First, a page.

Like a Dragon Ishin!"Yeehaw!" Or whatever gunmen say.

They gave Kazuma Kiryu a gun

There’s something on the face of it that seems so wrong about a guy who looks like Kazuma Kiryu — the Batman of Tokyo — shooting people with a revolver. Kazuma isn’t a stranger to weapons, and in fact, he does use guns now and then in the series for the odd chase scene. Like a Dragon Ishin, however, will let Ryoma Sakamoto fire a gun whenever he wants, and that’s both very funny and genuinely alarming.

Like a Dragon Ishin!"Prepare for sword!" Or whatever swordsmen say.

They also gave Kazuma Kiryu a sword

Unlike guns, the real Kazuma Kiryu does use swords — optionally, at least, if you equip them or find a spare one lying around in the sword-populated gutters of Kamurochō. There’s nothing optional about Like a Dragon Ishin’s approach to swords, however, what with Ryoma Sakamoto being a real-life samurai and all.

You swap between swords and guns in Like a Dragon Ishin just like you would your usual Yakuza fighting stances, and you can even combine a gun and sword in the Wild Dancer style. So, when you’re out of bullets, know that your katana has your back, and advise others not to get killed by it — your sword traps the souls of its victims. Alright, not really, I just wanted to reference my absolute favourite line from 2016’s Suicide Squad.

In case you get bored, you also get superpowers

The Yakuza franchise has always been known for its less-than-firm grip on reality — people give the Uncharted games a lot of flack for ludonarrative dissonance, those moments where the game action feels utterly disconnected from its narrative, but have you ever played a Yakuza game? If you think stabbing a dude in the chest and then shooting him in the heart would kill a guy in Like a Dragon Ishin, prepare to be surprised when he bows and apologises for being a jerk seconds later.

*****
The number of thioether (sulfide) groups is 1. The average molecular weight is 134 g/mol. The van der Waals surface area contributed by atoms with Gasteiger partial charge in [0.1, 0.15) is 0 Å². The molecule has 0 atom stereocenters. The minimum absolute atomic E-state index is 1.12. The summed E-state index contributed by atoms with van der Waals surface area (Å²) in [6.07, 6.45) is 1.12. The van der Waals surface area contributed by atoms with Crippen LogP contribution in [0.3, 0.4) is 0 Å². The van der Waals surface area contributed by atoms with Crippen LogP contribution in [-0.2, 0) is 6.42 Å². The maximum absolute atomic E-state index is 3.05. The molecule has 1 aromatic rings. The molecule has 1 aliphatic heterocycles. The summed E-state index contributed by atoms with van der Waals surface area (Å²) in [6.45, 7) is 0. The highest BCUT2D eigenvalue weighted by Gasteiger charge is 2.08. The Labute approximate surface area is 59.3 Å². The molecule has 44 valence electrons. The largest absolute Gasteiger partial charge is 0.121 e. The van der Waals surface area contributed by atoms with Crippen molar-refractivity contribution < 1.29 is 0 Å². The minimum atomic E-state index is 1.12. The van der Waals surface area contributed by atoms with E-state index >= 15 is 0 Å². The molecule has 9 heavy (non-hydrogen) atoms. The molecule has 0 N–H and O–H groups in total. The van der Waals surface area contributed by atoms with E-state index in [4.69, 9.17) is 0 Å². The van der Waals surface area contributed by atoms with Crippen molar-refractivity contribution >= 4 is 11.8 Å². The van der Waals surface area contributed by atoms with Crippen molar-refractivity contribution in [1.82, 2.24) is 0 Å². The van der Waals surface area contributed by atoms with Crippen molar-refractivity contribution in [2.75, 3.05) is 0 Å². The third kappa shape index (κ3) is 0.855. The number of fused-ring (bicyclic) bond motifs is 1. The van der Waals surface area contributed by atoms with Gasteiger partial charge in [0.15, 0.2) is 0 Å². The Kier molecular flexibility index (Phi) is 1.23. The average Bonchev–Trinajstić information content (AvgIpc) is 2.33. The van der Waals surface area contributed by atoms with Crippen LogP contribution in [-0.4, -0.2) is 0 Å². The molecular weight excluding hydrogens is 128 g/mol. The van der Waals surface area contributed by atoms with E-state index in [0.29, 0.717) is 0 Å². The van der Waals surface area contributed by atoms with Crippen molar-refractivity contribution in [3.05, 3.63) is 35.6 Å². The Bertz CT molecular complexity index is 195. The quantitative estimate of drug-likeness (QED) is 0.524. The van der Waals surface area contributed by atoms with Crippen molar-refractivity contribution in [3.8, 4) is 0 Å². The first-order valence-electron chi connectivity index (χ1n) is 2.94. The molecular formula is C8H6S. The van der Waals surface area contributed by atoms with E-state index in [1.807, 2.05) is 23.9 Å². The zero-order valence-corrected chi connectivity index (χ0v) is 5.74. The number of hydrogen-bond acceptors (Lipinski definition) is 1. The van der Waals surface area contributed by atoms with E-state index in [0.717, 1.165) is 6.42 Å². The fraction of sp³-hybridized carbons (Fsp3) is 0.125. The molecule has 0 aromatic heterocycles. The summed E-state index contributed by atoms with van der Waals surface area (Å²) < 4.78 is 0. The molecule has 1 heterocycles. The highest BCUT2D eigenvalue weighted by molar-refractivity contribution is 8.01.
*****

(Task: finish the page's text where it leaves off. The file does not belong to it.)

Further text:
That’s not even really ludonarrative dissonance, that’s more like ludoludo dissonance — even the game rejects any possible resonance between the things it shows you. So, you might also not be too surprised to hear that the Trooper Cards from Like a Dragon Ishin allow Sakamoto to summon tigers, bears, and black holes in the thick of battle. It looks fun, just don’t think about it — seriously, stop thinking about it.

Like a Dragon Ishin!Prepare to forget what you came here for.

In case you get really bored, you can also play Stardew Valley

Alright, not the actual Stardew Valley, but Like a Dragon Ishin lets Ryomo Sakamoto take a break from conspiratorially searching for his mentor’s murderer to get deeply invested in becoming a farmer. Like, Animal Crossing-deep; like, you legitimately will get indebted to a landlord and need to pay him back with the crops you grow on your farm. That kind of deep.

Yakuza games have always had absorbing minigames before, but farming in Like Dragon Ishin is a whole different kettle of fish — a sizeable portion of players are likely going to start that farm game and simply stop playing the main story entirely. That’s how much players love a good farming game, and Ryu Ga Gotoku studio should really have thought this through a little more. Now no one is going to learn a thing about Japanese history unless it pertains to the history of Japanese crops.

Like a Dragon Ishin!It's definitely still a Yakuza game when it comes to minigames.

The game will be more Japanese than ever